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Inhaled allergy causes allergic rhinitis, conjunctivitis and cough. However, these are not the only symptoms. Inhalation allergy is diagnosed by simple skin tests. By making a correct diagnosis, you will avoid the consequences of asthma.

Inhalation allergyrequires treatment, because without it it can lead to the development of asthma. The most common allergy is to pollen, house dust mites and animal hair. Statistics show that every 15-20 years the number of allergy sufferers doubles. Air contamination with sulfur and nitrogen compounds weakens the immune system and irritates the mucosa of the respiratory tract, facilitating the penetration of allergens into the nasal mucosa, conjunctiva and bronchi.

Inhalation allergy: causes

Inhalation allergyis caused by airborne particles invisible to the naked eye, which in contact with mucous membranes trigger an allergic reaction. Inhalation allergy can be caused by:

  • pollen of wind-pollinated plants (trees, grasses, weeds),
  • house dust mites (microscopic arachnids that like uncovered carpets, unventilated bedding, unwashed curtains and other warm and humid places in the house),
  • fungus and mold spores (they are in the air in autumn, at home during frosts),
  • animal hair (mostly cats, dogs, horses),
  • wool,
  • feathers.

Inhaled allergy: types of allergens

There are two types of allergens that are responsible for the appearance ofinhalation allergy :

  • extrinsic (also referred to as seasonal), i.e. those that the child comes into contact with outdoors - pollen from plants (e.g. grasses, trees, some species of mold),
  • intrinsic (also referred to as year-round), i.e. those that the child comes into contact with at home - allergens in house dust, animals (e.g. cockroaches, dogs, cats, guinea pigs, mice, rabbits), mold and latex.

Inhalation allergy: symptoms

The symptoms of inhalation allergycan be quite varied, so that inhalation allergy is often confused with a common cold or an infection that requires antibiotic treatment. The most common symptoms of inhalation allergy are:

  • frequent, long-lasting and difficult to treat infections of the upper respiratory tract,
  • recurring watery runny nose,
  • itchy nose, scratchy throat,
  • paroxysmal sneezing,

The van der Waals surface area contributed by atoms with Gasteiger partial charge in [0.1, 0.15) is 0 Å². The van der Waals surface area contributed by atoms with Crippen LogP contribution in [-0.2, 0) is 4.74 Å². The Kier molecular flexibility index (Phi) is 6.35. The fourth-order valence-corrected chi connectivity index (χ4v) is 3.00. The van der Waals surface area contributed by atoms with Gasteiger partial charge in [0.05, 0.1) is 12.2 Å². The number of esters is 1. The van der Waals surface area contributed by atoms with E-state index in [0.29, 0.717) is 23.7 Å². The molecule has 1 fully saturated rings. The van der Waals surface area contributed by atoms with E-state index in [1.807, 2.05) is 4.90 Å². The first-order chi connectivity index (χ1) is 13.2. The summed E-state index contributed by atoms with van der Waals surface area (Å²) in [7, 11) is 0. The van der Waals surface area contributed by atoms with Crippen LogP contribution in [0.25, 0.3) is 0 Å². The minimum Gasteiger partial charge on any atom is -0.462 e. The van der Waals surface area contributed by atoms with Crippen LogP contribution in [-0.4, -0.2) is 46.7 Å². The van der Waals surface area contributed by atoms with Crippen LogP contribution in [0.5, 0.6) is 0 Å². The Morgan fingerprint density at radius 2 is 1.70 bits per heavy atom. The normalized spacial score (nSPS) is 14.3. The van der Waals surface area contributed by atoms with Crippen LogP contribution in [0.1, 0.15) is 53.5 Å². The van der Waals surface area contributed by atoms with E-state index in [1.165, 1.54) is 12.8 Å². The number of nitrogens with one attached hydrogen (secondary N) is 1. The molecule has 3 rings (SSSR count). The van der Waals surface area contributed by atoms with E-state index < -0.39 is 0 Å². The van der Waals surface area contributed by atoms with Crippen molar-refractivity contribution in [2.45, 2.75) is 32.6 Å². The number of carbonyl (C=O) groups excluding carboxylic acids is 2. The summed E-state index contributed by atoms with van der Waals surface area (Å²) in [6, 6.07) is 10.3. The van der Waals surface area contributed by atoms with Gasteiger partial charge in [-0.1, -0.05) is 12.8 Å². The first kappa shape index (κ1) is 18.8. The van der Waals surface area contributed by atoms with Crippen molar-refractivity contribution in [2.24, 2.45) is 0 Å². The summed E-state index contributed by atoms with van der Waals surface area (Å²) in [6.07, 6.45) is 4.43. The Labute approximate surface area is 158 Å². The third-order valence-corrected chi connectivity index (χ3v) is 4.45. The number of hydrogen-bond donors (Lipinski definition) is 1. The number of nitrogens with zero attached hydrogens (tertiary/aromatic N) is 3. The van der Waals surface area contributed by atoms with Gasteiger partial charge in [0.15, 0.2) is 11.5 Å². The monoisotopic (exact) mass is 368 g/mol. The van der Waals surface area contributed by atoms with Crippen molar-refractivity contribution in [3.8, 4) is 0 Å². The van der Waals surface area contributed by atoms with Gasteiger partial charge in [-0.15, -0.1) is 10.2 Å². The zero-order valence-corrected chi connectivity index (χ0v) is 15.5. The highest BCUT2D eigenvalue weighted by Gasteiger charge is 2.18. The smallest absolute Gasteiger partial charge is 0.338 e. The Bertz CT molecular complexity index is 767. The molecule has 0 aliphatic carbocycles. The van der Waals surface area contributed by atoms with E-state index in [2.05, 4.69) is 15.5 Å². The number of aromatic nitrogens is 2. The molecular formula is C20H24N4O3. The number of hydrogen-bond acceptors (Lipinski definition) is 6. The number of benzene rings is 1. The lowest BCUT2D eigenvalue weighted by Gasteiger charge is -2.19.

• dry, exhausting cough, even leading to vomiting
  • no fever with infections,
  • shortness of breath,
  • nervous sleep, open-mouthed sleep, snoring,
  • recurring conjunctivitis, lacrimation, itchy eyes,
  • less frequent diarrhea and vomiting.

Inhalation allergy and cross-allergy

In plants allergic to pollen, allergic reactions often occur after eating some fresh vegetables and fruits (cooking, freezing and preserving reduce the activity of allergens). People allergic to birch pollen should be careful with hazelnuts and walnuts, almonds, apples, bananas, peaches, cherries, pears, plums, kiwi, tomatoes, carrots.

People allergic to grass pollen must be careful when reaching for beans, lentils, green peas. People who are allergic to mugwort pollen should exercise caution when eating celery, parsley, chives, bananas, and melons.

Inhaled allergy: how to relieve symptoms?

When tests confirm an allergy, drugs can be selected that will alleviate or completely suppress the symptoms of the disease. Desensitization is also good, but in the case of pollen allergy, such treatment is carried out before the flowering period of the plants.

Inhaled allergy: medications

In the treatment of inhalation allergy the following are used:

  • antihistamines - contain e.g. cetirizine or loratadine (block the production of histamine responsible for the allergic reaction). They are most effective when they are started to be used at least a few days before dusting the allergenic plant.
  • cromons - by acting on the mucosa, they prevent an allergic reaction: swelling, bronchospasm or sneezing. They are used in the form of sprays, there are also eye drops and even oral preparations for patients with food allergies.
  • corticosteroids - these are hormones of the adrenal cortex that have a strong immune system effect and are effective in relieving symptoms, but with many side effects. That is why they are used when other, safer preparations do not help.

Inhalation allergy - practical advice

  • During the pollen season, give up walking in the forest or meadow. Wear a nose and mouth mask when working in the garden.
  • When you come home, change your clothes (let someone shake them off), rinse your face, clean your nose.
  • During the day, stay indoors - especially in sunny, windy weather. In hot weather, you can open the window, but then cover it with a curtain and spray it with water.
  • Air the apartment in the evening and always afterrain, because then there are less pollen.
  • Close the windows and air intake when driving.
  • Avoid cigarette smoke, exhaust fumes, strong perfumes - they aggravate allergy symptoms.
Worth knowing

Author: Sandoz

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Find out moreImportant

Age has nothing to do with it

Until recently, doctors were convinced that pollen allergy develops in children only from the age of 7 (those with a previous food allergy), and then gradually disappears in adolescence and disappears completely in adulthood . Recent studies show, however, that symptoms of pollinosis may appear in 3-year-olds as well as in 50-year-olds. The course of an allergy may also change with age - symptoms may subside or intensify, and new allergens may also be added.

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